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Why do the tribunes chase the commoners away, and for what does Marullus reprimand them...

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rosey-girl | Student, Grade 12 | Valedictorian

Posted April 9, 2012 at 11:55 PM via web

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Why do the tribunes chase the commoners away, and for what does Marullus reprimand them in William Shakespeare's Julius Caesar?

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readerofbooks | College Teacher | (Level 2) Educator Emeritus

Posted April 10, 2012 at 12:23 AM (Answer #1)

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This is a good question. Let me set the stage for you. We see the tribune of the plebs, Flavius and Murellus in the streets with a bunch of common citizens. It is before the triumph of Caesar. 

These tribunes basically tell people to stop loitering and get back to work. When a cobbler states that he is taking a break from work to see the military triumph of Caesar (one of the greatest glories a  Roman commander can achieve), Murullus states that the triumph of Caesar is nothing great, because no foreign enemy was vanquished. If you know Roman history, Caesar defeated Pompey, another Roman general in a civil war. 

Here is a quote that shows this:

"What conquest brings he home? / What tributaries follow him [Caesar] to Rome / To grace in captive bonds his chariot wheels?"

In a word, Murullus is making little of this military work of Caesar. In light of all this, we can say that the tribunes are pushing the commoners away and even reprimanding them, because they do not like Caesar and what he stands for, the potential end of the Republic.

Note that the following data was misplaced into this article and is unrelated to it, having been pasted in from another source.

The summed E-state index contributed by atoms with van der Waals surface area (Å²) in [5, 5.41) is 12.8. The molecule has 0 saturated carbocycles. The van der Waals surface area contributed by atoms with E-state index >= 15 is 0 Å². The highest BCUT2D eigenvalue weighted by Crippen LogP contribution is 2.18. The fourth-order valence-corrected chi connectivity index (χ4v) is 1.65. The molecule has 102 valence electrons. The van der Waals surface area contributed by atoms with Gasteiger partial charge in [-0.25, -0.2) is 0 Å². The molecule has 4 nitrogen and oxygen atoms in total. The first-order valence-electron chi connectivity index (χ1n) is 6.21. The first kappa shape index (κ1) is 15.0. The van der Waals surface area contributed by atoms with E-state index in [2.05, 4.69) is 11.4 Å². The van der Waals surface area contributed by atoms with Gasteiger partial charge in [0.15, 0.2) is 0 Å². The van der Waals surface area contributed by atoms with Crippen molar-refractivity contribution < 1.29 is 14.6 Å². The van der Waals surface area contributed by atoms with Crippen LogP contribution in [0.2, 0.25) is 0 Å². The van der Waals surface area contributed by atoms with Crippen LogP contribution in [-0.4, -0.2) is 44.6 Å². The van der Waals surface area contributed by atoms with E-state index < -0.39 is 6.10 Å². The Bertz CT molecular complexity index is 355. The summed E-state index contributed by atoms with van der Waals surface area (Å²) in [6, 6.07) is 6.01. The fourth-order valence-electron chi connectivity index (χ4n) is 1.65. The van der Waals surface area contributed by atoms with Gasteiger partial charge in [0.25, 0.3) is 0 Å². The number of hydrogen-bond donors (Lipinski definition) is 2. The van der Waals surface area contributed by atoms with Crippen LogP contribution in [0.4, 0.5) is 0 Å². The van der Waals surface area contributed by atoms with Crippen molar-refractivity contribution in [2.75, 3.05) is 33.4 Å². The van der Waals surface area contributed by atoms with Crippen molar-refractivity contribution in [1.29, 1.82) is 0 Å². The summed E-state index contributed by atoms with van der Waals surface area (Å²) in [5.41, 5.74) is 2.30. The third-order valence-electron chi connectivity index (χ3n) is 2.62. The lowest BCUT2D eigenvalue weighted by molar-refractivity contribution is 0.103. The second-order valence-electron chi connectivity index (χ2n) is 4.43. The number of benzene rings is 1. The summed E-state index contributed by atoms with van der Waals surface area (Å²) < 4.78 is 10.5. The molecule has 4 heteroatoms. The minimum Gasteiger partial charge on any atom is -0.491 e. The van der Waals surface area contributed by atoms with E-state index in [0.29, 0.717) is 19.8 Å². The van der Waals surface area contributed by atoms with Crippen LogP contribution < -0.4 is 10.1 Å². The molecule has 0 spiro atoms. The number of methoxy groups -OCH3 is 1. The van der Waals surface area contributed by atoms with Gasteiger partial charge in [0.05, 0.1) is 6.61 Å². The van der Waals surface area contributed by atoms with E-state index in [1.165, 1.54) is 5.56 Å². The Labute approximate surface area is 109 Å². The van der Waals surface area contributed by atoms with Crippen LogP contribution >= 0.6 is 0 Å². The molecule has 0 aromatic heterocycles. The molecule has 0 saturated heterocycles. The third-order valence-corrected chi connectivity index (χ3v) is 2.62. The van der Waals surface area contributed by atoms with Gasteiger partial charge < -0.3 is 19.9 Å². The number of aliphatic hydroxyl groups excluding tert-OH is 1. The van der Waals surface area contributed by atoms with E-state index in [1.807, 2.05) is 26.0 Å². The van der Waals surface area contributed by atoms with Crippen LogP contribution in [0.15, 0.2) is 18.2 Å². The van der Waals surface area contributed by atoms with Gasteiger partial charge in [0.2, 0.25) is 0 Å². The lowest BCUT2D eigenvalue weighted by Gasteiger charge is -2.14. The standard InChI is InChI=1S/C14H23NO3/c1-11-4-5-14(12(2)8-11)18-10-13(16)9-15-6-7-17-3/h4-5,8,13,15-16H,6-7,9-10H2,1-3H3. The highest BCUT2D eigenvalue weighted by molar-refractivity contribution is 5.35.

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William Delaney | (Level 1) Distinguished Educator

Posted September 20, 2012 at 3:24 AM (Answer #2)

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Shakespeare was both a writer and director of his plays. He had a financial interest in the theater where they were performed. He knew that he was going to need a group of extras to represent the mob that listens to Antony's funeral oration because that scene is essential to the play. No doubt he decided to make additional use of all these men in order to get the most for his money. This could have been his reason for writing the opening scene in which the tribunes chase the commoners away. Then to make still further use of these extras, he may have decided to write scene 3 of Act III, in which the mob murders Cinna the poet. Some of the same extras were probably assigned to play soldiers in the battle scenes at Philippi in Act V.

It seems likely that the young female impersonator who played Portia in the original productions also played Calpurnia and may have played the boy Lucius in Act IV,2.

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